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Mujahid v. Mujahid

Supreme Court of New York, Second Department

October 16, 2013

Rafiq Mujahid, respondent,
v.
Jubae Mujahid, appellant. Index No. 200995/11

Malcolm S. Babel, Bayside, N.Y., for appellant.

Howard B. Arber, Hempstead, N.Y., for respondent.

WILLIAM F. MASTRO, J.P., MARK C. DILLON, DANIEL D. ANGIOLILLO, CHERYL E. CHAMBERS, JJ.

DECISION & ORDER

In an action for a divorce and ancillary relief, the defendant appeals from an order of the Supreme Court, Nassau County (Janowitz, J.), dated March 16, 2012, which denied her motion to compel the plaintiff to comply with certain discovery demands, for an award of temporary maintenance, and to direct the plaintiff to pay one half of the monthly mortgage obligation on certain investment property.

ORDERED that the order is affirmed, with costs.

The parties to this action for a divorce were married in 1974 and have four adult children. In November 2011, the Supreme Court denied the defendant's motion to compel the plaintiff to comply with certain discovery demands, for an award of temporary maintenance, and to direct the plaintiff to pay one half of the monthly mortgage obligation on certain investment property.

Although CPLR 3101(a) provides for "full disclosure of all matter material and necessary in the prosecution or defense of an action, " discovery concerning marital fault with regard to equitable distribution is permitted "in only a limited set of circumstances involving egregious conduct" (Howard S. v Lillian S., 14 N.Y.3d 431, 437; see O'Brien v O'Brien, 66 N.Y.2d 576, 589-590). Moreover, except in certain circumstances, medical records are protected from discovery by CPLR 4504(a). Here, the Supreme Court properly determined that the defendant's allegation that the plaintiff infected her with genital herpes more than 20 years prior to her motion was insufficient to warrant discovery of, inter alia, the plaintiff's confidential medical records (see Howard S. v Lillian S., 14 N.Y.3d at 435-436).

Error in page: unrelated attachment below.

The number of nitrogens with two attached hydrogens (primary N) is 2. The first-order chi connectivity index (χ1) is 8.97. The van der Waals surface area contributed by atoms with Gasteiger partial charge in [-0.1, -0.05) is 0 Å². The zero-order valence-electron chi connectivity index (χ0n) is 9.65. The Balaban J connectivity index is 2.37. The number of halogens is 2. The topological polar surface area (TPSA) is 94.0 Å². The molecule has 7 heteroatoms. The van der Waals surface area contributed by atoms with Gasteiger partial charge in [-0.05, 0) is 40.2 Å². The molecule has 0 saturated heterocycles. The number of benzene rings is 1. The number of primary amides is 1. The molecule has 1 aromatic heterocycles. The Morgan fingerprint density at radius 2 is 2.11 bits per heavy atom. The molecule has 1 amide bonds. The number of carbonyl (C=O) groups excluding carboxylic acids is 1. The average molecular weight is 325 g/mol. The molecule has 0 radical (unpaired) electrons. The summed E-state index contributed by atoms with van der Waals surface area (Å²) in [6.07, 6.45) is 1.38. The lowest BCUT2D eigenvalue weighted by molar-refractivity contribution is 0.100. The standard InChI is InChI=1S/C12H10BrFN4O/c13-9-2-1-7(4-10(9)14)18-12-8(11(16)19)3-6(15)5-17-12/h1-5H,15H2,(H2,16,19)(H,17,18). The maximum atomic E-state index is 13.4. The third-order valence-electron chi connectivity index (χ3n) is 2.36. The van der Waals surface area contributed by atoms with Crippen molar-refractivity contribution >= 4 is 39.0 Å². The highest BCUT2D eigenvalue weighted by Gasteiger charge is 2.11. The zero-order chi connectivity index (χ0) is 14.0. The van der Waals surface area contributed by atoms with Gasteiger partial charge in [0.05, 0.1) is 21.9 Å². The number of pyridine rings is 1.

The Supreme Court properly denied that branch of the defendant's motion which was for an award of temporary maintenance, as the parties' 2010 income tax returns demonstrated that she was the spouse with the higher income (see Domestic Relations Law §§ 236[B][5-a][b][4]; 240[1-b][b][5]).

The Supreme Court also properly denied that branch of the defendant's motion which was to direct the plaintiff to pay one half of the monthly mortgage obligation on certain investment property (see Domestic Relations Law § 236[B][5-a]). There is no merit to the defendant's contention that the plaintiff's failure to pay a portion of the monthly mortgage obligation on that property constituted a wasteful dissipation of marital assets (cf. Maggiore v Maggiore, 91 A.D.3d 1096, 1097).

MASTRO, J.P., DILLON, ANGIOLILLO and CHAMBERS, JJ., concur.


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